By Josh Mitchell
Corinth Today News Editor
The number of students who are not proficient in the English language continues to increase in local school districts, officials say.
Most of these students are Hispanic, and the goal is to help them develop English skills in reading, writing, listening and speaking, Corinth and Alcorn school district officials say.
The Corinth School District has many more English Learners (EL), as they are called, than the Alcorn School District.
The Corinth School District has 150 such students while the Alcorn School District has 25. However, both districts have seen an increase in students who lack the needed English language skills.
Hollie Butler, who is the EL coordinator for the Corinth School District, said when she started with the district about five years ago there were around 80 such students, and now that is getting close to doubling.
Likewise, the Alcorn School District had about 11 of the students a few years ago and now the number has more than doubled to 25.
With the increases, school officials are looking for ways to keep providing these students with the support they need.
This week, school district officials will attend an EL conference in Oxford to develop strategies to further help the students become proficient in English.
The Alcorn School District alone has at least 15 staff and administrators attending the conference, said Brian Phelps, federal programs director.
Corinth EL students receive interventions from certified teachers who help the children develop English language skills, said Butler.
The Alcorn School District also offers several programs to help EL students, including after-school programs for the elementary children.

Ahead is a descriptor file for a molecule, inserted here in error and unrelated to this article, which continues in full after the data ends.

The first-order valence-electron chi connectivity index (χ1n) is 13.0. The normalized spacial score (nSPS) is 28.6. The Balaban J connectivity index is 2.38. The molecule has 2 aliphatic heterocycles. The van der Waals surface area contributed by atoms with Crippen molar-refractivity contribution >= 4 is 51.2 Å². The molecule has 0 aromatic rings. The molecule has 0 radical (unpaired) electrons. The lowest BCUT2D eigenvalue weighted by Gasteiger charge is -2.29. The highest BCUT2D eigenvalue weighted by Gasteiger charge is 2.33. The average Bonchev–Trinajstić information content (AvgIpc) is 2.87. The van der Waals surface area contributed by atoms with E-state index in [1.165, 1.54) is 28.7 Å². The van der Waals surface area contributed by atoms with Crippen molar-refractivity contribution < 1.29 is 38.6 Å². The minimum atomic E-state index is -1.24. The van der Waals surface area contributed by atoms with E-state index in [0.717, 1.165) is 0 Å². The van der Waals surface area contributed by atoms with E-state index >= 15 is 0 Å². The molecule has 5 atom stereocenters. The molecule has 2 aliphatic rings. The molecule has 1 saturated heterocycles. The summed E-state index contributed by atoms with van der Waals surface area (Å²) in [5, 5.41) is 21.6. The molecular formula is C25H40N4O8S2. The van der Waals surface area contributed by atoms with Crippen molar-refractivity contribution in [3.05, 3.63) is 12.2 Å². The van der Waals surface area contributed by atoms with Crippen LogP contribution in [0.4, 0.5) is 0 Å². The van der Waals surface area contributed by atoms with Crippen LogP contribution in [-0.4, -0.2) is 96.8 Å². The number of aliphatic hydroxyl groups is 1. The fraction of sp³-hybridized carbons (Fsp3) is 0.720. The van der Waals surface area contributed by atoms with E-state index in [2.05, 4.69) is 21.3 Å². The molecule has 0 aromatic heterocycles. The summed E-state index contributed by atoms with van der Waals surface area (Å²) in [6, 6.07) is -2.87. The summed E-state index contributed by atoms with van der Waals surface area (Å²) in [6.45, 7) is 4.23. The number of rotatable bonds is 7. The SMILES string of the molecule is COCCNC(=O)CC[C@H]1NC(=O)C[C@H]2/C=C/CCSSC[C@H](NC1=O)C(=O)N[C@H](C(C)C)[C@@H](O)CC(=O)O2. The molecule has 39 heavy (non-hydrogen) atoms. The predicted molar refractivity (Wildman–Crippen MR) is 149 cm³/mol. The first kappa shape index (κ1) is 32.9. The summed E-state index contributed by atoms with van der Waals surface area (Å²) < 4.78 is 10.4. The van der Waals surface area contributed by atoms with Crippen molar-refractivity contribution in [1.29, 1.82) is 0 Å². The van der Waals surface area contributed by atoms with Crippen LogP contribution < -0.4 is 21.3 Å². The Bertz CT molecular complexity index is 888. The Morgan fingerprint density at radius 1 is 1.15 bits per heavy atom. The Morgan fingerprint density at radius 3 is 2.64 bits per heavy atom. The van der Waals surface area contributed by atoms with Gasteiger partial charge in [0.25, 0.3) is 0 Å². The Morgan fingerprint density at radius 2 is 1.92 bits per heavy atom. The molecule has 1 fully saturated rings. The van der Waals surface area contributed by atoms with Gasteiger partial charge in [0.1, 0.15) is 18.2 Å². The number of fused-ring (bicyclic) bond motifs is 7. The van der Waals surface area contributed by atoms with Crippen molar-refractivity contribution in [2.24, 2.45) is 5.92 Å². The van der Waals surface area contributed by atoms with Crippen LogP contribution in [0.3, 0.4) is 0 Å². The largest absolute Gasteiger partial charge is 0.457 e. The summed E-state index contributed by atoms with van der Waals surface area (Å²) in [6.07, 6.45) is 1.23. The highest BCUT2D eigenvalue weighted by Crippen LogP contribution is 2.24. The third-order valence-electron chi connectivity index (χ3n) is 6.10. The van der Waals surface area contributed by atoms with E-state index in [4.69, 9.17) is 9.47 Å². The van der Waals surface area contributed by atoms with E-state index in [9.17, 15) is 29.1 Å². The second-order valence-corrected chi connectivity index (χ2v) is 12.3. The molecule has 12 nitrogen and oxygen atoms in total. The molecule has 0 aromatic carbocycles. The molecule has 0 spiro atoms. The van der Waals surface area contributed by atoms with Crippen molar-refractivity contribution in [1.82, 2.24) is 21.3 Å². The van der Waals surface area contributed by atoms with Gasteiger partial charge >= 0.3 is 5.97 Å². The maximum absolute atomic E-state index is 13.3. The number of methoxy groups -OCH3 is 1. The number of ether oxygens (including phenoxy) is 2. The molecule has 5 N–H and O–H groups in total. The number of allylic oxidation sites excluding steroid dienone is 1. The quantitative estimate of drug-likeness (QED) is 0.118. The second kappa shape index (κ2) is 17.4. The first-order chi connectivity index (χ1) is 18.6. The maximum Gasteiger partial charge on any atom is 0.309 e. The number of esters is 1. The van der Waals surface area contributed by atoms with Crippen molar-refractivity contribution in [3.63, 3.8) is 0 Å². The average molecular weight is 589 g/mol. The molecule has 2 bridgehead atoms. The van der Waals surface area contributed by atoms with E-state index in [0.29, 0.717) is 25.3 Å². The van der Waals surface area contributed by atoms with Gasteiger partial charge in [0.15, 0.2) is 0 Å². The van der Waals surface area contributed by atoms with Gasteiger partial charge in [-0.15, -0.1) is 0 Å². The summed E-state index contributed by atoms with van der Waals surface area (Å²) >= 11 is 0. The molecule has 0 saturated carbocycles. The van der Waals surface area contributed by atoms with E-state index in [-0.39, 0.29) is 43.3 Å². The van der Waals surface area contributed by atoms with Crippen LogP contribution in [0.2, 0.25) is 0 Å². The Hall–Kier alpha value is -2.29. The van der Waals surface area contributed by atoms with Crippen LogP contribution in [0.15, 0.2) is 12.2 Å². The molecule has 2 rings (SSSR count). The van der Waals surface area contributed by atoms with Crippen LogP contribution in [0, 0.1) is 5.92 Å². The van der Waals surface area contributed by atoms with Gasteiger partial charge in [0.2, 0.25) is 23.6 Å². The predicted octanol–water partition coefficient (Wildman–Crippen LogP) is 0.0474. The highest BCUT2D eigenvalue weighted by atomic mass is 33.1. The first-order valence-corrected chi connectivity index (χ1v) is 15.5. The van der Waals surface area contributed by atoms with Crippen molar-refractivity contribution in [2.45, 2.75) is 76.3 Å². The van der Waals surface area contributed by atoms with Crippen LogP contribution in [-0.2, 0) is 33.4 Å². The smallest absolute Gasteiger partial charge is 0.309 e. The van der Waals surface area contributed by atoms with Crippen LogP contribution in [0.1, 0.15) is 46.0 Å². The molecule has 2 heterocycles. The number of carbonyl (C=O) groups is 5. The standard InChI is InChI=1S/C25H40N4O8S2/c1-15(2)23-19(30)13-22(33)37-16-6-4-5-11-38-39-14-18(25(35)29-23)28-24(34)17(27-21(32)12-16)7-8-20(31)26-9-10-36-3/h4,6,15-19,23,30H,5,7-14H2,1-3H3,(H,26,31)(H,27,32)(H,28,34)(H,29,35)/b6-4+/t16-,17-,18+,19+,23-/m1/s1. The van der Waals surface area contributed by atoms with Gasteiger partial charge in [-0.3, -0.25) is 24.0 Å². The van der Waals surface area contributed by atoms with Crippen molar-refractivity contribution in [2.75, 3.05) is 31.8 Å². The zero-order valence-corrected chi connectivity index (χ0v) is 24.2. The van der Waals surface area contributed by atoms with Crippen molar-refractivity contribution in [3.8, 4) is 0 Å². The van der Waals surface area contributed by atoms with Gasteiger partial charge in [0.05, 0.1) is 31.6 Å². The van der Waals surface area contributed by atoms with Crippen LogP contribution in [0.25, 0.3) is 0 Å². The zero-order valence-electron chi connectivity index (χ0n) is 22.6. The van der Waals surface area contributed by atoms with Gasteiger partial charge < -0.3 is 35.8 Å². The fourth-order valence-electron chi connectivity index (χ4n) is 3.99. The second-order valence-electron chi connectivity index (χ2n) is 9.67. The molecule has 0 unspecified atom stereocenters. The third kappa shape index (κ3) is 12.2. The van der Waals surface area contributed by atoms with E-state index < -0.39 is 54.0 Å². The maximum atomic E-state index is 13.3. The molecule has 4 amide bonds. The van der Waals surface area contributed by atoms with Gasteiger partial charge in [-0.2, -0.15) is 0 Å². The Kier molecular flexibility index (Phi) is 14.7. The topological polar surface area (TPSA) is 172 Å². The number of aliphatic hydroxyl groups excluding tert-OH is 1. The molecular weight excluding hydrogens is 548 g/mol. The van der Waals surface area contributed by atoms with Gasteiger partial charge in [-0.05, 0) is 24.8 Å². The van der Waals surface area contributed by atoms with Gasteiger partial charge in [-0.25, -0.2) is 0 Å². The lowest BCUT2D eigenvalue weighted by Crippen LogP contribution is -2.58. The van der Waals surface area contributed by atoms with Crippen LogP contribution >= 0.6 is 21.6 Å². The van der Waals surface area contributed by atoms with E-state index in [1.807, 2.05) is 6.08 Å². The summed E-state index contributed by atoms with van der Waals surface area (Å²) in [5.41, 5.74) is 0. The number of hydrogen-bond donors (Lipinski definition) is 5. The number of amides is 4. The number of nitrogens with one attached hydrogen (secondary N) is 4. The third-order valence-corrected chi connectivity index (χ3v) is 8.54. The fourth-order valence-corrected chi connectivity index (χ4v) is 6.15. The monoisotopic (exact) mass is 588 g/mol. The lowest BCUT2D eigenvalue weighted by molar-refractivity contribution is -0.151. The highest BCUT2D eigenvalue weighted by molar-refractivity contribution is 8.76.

Classroom teachers also provide additional accommodations to meet those students’ needs.
The students have language service plans customized for their needs since the various EL students come into the districts with different levels of English ability. Moreover, some students may come into the school system at an early age while others may not enroll until they are in high school.
In the spring, the EL students take a test to gauge their abilities in the four areas of reading, writing, listening and speaking. They must score proficient in reading and writing and overall for the other two categories to exit the EL program.
Once they exit, they are monitored for four years during which time their grades are reviewed periodically, and there is also teacher feedback. If the students are not excelling they can be put back into the EL program if they do not score high enough on a state screening.
The Corinth School District has EL students in kindergarten through 12th grade. But most of them — 93 — are in the elementary school. There are 37 at Corinth Middle School and 20 at the high school.
Most of the EL students in the Alcorn School District are also at the elementary level.
The Mississippi Department of Education recommends that EL students exit the program within five years, but school officials stressed that the time line can vary based on the individual backgrounds of the students and the amount of instruction they come to the district with.
The statewide accountability system that assigns school districts grades based on a formula also now factors in the proficiency of EL students, Phelps said.
Statewide, there are about 12,100 EL students, and the EL population is “growing rapidly,” according to the Mississippi Department of Education.